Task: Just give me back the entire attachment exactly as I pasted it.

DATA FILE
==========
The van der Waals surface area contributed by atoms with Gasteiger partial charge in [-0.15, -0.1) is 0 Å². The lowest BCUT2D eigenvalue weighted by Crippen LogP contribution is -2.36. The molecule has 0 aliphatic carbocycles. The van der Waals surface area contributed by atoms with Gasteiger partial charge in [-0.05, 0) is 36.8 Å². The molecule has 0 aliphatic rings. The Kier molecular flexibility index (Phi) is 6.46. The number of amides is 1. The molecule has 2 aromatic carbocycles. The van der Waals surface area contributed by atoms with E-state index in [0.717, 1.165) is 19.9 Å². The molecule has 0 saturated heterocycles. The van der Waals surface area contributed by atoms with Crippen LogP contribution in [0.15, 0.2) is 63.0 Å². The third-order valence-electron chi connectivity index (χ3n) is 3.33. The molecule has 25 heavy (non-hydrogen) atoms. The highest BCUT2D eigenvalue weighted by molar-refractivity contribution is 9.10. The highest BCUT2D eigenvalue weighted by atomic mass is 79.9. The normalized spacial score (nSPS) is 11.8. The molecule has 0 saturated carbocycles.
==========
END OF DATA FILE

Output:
The van der Waals surface area contributed by atoms with Gasteiger partial charge in [-0.15, -0.1) is 0 Å². The lowest BCUT2D eigenvalue weighted by Crippen LogP contribution is -2.36. The molecule has 0 aliphatic carbocycles. The van der Waals surface area contributed by atoms with Gasteiger partial charge in [-0.05, 0) is 36.8 Å². The molecule has 0 aliphatic rings. The Kier molecular flexibility index (Phi) is 6.46. The number of amides is 1. The molecule has 2 aromatic carbocycles. The van der Waals surface area contributed by atoms with E-state index in [0.717, 1.165) is 19.9 Å². The molecule has 0 saturated heterocycles. The van der Waals surface area contributed by atoms with Crippen LogP contribution in [0.15, 0.2) is 63.0 Å². The third-order valence-electron chi connectivity index (χ3n) is 3.33. The molecule has 25 heavy (non-hydrogen) atoms. The highest BCUT2D eigenvalue weighted by molar-refractivity contribution is 9.10. The highest BCUT2D eigenvalue weighted by atomic mass is 79.9. The normalized spacial score (nSPS) is 11.8. The molecule has 0 saturated carbocycles.